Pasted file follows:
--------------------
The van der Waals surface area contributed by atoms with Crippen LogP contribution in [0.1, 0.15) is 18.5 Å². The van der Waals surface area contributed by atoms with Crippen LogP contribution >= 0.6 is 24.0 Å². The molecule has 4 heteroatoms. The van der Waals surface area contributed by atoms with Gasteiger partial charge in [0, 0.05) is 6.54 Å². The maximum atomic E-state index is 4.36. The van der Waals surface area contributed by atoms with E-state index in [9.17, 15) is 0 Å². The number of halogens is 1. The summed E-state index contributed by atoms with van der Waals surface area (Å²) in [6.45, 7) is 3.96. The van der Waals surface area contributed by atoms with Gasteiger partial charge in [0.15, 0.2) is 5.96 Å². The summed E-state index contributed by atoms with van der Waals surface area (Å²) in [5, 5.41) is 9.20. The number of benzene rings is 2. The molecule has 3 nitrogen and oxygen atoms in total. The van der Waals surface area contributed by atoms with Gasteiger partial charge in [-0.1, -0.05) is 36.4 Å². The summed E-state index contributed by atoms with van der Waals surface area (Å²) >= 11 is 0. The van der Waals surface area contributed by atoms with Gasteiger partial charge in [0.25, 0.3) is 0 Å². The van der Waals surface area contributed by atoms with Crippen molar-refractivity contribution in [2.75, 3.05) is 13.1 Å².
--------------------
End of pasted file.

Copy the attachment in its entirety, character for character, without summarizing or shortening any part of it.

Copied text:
The van der Waals surface area contributed by atoms with Crippen LogP contribution in [0.1, 0.15) is 18.5 Å². The van der Waals surface area contributed by atoms with Crippen LogP contribution >= 0.6 is 24.0 Å². The molecule has 4 heteroatoms. The van der Waals surface area contributed by atoms with Gasteiger partial charge in [0, 0.05) is 6.54 Å². The maximum atomic E-state index is 4.36. The van der Waals surface area contributed by atoms with E-state index in [9.17, 15) is 0 Å². The number of halogens is 1. The summed E-state index contributed by atoms with van der Waals surface area (Å²) in [6.45, 7) is 3.96. The van der Waals surface area contributed by atoms with Gasteiger partial charge in [0.15, 0.2) is 5.96 Å². The summed E-state index contributed by atoms with van der Waals surface area (Å²) in [5, 5.41) is 9.20. The number of benzene rings is 2. The molecule has 3 nitrogen and oxygen atoms in total. The van der Waals surface area contributed by atoms with Gasteiger partial charge in [-0.1, -0.05) is 36.4 Å². The summed E-state index contributed by atoms with van der Waals surface area (Å²) >= 11 is 0. The van der Waals surface area contributed by atoms with Gasteiger partial charge in [0.25, 0.3) is 0 Å². The van der Waals surface area contributed by atoms with Crippen molar-refractivity contribution in [2.75, 3.05) is 13.1 Å².